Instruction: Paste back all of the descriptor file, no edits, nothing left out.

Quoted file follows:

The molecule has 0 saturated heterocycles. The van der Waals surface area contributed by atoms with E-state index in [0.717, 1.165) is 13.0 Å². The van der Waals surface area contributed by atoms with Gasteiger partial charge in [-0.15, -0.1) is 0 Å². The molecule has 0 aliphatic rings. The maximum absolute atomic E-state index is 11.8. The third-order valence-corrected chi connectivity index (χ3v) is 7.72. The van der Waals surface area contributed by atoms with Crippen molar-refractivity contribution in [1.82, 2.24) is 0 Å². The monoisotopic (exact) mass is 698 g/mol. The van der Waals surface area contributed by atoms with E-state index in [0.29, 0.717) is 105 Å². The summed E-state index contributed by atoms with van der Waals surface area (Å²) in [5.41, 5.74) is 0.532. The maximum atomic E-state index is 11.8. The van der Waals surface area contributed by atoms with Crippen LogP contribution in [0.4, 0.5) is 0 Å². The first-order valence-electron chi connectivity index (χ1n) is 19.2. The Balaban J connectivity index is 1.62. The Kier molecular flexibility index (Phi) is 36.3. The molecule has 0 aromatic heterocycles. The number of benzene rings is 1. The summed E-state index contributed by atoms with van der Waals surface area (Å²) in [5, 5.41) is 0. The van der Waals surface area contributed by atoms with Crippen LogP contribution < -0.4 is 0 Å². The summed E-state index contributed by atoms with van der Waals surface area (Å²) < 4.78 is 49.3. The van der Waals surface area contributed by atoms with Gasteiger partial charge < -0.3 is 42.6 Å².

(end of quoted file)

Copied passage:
The molecule has 0 saturated heterocycles. The van der Waals surface area contributed by atoms with E-state index in [0.717, 1.165) is 13.0 Å². The van der Waals surface area contributed by atoms with Gasteiger partial charge in [-0.15, -0.1) is 0 Å². The molecule has 0 aliphatic rings. The maximum absolute atomic E-state index is 11.8. The third-order valence-corrected chi connectivity index (χ3v) is 7.72. The van der Waals surface area contributed by atoms with Crippen molar-refractivity contribution in [1.82, 2.24) is 0 Å². The monoisotopic (exact) mass is 698 g/mol. The van der Waals surface area contributed by atoms with E-state index in [0.29, 0.717) is 105 Å². The summed E-state index contributed by atoms with van der Waals surface area (Å²) in [5.41, 5.74) is 0.532. The maximum atomic E-state index is 11.8. The van der Waals surface area contributed by atoms with Crippen LogP contribution in [0.4, 0.5) is 0 Å². The first-order valence-electron chi connectivity index (χ1n) is 19.2. The Balaban J connectivity index is 1.62. The Kier molecular flexibility index (Phi) is 36.3. The molecule has 0 aromatic heterocycles. The number of benzene rings is 1. The summed E-state index contributed by atoms with van der Waals surface area (Å²) in [5, 5.41) is 0. The van der Waals surface area contributed by atoms with Crippen LogP contribution < -0.4 is 0 Å². The summed E-state index contributed by atoms with van der Waals surface area (Å²) < 4.78 is 49.3. The van der Waals surface area contributed by atoms with Gasteiger partial charge < -0.3 is 42.6 Å².